about our fixed price offers for NZ startups



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Last month we launched a bunch of fixed pricing offers for NZ startups, focussed on capital raising transactions.

Since then we’ve fielded a few questions from within the tech industry about this move, and we’ve also had a few questions from lawyers. So we thought we’d share our answers in a blog.  

why did you decide to offer fixed pricing?

to give certainty to startups

Startups want cost certainty.  Particularly around early stage financing costs, as cost blowouts leave the company with a shorter post-financing runway.  We wanted to meet this market need – at least for the legal costs of a capital raise.

to bring more transparency to the market

There’s not a lot of public information to help NZ startup founders understand how much they should set aside for legal costs in the early stages. We are hoping that publishing our pricing will help startups to budget, and to agree fair fees with their lawyers.

we built up the data

We have been interested in fixed pricing for a while, but it has taken us time to build up a big enough data set to allow us to undertake an accurate pricing exercise. The volume of early stage financing transactions that we are involved in has been growing year on year. This has allowed us to set our pricing on meaningful cost averages.

it’s the future of legal services

Fixed pricing for routine legal work is the future – not just for B2C services like conveyancing but also for routine B2B services.  This will be driven by new technologies reducing the time that lawyers spend reviewing and drafting documents.  We want to get ahead of this trend and learn how to deliver complex services to competitive fixed prices – before we are forced to do so in response to market disruption.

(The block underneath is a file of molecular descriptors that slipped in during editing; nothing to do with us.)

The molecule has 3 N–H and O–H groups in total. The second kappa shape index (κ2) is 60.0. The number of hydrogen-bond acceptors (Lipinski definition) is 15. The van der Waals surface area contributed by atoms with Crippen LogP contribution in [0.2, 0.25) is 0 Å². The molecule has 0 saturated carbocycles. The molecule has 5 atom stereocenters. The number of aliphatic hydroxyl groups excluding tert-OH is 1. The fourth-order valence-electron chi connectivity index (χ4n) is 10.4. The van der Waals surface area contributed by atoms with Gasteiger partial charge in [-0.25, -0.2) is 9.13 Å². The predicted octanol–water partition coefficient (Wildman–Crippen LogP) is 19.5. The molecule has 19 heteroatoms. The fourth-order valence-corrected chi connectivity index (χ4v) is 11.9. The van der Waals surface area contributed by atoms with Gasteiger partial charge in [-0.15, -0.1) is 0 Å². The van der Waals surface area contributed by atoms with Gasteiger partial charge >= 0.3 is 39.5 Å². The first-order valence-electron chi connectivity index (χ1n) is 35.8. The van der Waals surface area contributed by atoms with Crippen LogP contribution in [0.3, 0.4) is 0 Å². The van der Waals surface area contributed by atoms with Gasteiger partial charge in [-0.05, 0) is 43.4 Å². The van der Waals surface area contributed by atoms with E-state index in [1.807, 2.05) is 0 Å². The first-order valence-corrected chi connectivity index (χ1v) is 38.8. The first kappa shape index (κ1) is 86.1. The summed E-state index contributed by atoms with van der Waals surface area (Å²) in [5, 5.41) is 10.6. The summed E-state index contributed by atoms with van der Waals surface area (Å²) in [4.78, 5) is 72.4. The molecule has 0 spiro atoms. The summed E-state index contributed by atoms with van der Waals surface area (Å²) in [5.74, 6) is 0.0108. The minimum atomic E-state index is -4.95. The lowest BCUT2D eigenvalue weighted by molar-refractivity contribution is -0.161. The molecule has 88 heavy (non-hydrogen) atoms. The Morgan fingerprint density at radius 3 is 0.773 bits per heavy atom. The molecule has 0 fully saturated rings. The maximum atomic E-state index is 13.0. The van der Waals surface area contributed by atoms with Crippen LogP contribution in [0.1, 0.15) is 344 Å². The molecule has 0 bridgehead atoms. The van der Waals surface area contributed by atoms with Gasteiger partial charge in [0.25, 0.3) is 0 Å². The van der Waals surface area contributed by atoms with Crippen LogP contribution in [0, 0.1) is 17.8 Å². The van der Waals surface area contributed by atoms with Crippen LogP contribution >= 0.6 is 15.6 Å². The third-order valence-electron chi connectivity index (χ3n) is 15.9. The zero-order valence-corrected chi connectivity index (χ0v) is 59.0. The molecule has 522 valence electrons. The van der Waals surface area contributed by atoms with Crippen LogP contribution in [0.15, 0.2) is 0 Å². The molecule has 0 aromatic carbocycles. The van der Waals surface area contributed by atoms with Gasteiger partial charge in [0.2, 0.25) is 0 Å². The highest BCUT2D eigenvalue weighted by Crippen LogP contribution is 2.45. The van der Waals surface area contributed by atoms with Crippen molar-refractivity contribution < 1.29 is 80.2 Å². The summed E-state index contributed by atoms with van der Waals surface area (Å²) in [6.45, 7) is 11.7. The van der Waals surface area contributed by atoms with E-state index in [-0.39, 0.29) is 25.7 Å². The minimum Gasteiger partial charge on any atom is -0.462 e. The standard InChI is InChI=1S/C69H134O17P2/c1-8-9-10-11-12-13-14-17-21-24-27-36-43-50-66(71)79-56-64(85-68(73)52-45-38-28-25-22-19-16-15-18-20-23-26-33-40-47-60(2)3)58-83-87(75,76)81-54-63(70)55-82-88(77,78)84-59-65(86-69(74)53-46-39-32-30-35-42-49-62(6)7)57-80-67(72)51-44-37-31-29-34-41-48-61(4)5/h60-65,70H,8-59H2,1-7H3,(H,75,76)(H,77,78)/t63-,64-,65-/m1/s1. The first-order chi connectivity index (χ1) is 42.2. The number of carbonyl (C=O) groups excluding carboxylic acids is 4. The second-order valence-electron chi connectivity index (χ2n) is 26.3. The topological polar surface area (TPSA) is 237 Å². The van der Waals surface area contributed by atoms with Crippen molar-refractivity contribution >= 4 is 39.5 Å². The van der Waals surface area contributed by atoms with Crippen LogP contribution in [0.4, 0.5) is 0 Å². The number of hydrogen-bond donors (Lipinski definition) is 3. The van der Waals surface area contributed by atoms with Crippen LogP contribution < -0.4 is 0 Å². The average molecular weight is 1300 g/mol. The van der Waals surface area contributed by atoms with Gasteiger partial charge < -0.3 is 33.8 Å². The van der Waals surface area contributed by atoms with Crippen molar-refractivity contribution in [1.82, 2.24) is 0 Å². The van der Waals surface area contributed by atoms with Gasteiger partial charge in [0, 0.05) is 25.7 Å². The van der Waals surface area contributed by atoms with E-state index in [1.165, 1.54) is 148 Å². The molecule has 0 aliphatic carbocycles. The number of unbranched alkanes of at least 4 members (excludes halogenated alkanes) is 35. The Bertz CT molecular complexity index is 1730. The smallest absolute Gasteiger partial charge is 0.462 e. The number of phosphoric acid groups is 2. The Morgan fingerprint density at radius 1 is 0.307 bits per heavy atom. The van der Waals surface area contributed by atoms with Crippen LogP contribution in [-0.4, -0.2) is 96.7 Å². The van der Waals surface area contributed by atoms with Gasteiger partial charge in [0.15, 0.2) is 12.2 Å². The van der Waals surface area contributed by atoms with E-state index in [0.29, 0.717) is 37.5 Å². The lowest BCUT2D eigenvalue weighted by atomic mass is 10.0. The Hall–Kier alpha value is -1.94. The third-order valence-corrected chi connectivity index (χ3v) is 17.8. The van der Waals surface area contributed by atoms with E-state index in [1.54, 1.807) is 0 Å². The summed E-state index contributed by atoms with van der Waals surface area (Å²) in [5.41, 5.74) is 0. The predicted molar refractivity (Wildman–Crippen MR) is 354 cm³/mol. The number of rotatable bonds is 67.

why limit fixed pricing to financing transactions?

We think of our current fixed pricing as Phase 1. We started out with financing transactions because the transactions are repetitive and we do a lot of them. This meant we had accurate data to help us with pricing.

Once we’ve got some experience under our belt working with these prices, we want to expand our offers to include a bunch of commercial jobs like customer T&Cs, privacy policies and services agreements.

your prices are so cheap – why don’t you want to make a profit on these services?

We heard this question at the LegalTechNZ event Will technology kill the billable hour?

No surprises for guessing it was a question from another lawyer!

Based on our data, on average at least, we will make a profit on these fixed price services.  We expect there will be some swings and roundabouts over the course of a year while we validate these figures. But as we’ve learned from our friends in the tech industry, at some point you’ve just got to make the decision to ship it.

Of course what fixed pricing also does is incentivise us to get better at scoping and project managing our work, and to find ways to deliver services more efficiently.  This includes investing in our back-office technologies to improve accuracy and reduce manual work.


Any other questions for us? We’re happy to answer them. Releasing these fixed pricing offers in New Zealand was an exciting step for us and we are always looking for comments and feedback. Let us know what you think by leaving us a message.

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